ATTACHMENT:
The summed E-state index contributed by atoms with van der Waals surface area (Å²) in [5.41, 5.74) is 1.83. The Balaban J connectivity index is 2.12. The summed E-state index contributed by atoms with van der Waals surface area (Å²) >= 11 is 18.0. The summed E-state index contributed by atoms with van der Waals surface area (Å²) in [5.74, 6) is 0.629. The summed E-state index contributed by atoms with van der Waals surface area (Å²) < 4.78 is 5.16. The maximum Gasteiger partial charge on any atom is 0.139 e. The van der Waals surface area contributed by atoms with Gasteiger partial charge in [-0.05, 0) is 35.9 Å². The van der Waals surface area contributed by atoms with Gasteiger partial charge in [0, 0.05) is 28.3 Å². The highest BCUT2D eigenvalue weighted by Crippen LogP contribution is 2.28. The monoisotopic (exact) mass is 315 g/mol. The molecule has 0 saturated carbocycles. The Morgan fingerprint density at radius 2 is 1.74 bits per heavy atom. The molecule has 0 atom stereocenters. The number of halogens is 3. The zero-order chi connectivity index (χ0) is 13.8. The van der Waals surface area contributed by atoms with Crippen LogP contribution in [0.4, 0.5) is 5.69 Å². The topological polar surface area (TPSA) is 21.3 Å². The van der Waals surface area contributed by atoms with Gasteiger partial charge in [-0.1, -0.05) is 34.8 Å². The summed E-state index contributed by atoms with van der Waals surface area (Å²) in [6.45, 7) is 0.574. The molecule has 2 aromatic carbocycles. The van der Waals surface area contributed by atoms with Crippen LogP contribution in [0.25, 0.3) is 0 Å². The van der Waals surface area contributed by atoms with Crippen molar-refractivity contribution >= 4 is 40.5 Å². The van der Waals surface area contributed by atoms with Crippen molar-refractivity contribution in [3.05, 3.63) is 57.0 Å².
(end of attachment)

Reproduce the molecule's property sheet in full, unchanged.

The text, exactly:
The summed E-state index contributed by atoms with van der Waals surface area (Å²) in [5.41, 5.74) is 1.83. The Balaban J connectivity index is 2.12. The summed E-state index contributed by atoms with van der Waals surface area (Å²) >= 11 is 18.0. The summed E-state index contributed by atoms with van der Waals surface area (Å²) in [5.74, 6) is 0.629. The summed E-state index contributed by atoms with van der Waals surface area (Å²) < 4.78 is 5.16. The maximum Gasteiger partial charge on any atom is 0.139 e. The van der Waals surface area contributed by atoms with Gasteiger partial charge in [-0.05, 0) is 35.9 Å². The van der Waals surface area contributed by atoms with Gasteiger partial charge in [0, 0.05) is 28.3 Å². The highest BCUT2D eigenvalue weighted by Crippen LogP contribution is 2.28. The monoisotopic (exact) mass is 315 g/mol. The molecule has 0 saturated carbocycles. The Morgan fingerprint density at radius 2 is 1.74 bits per heavy atom. The molecule has 0 atom stereocenters. The number of halogens is 3. The zero-order chi connectivity index (χ0) is 13.8. The van der Waals surface area contributed by atoms with Crippen LogP contribution in [0.4, 0.5) is 5.69 Å². The topological polar surface area (TPSA) is 21.3 Å². The van der Waals surface area contributed by atoms with Gasteiger partial charge in [-0.1, -0.05) is 34.8 Å². The summed E-state index contributed by atoms with van der Waals surface area (Å²) in [6.45, 7) is 0.574. The molecule has 2 aromatic carbocycles. The van der Waals surface area contributed by atoms with Crippen LogP contribution in [0.25, 0.3) is 0 Å². The van der Waals surface area contributed by atoms with Crippen molar-refractivity contribution >= 4 is 40.5 Å². The van der Waals surface area contributed by atoms with Crippen molar-refractivity contribution in [3.05, 3.63) is 57.0 Å².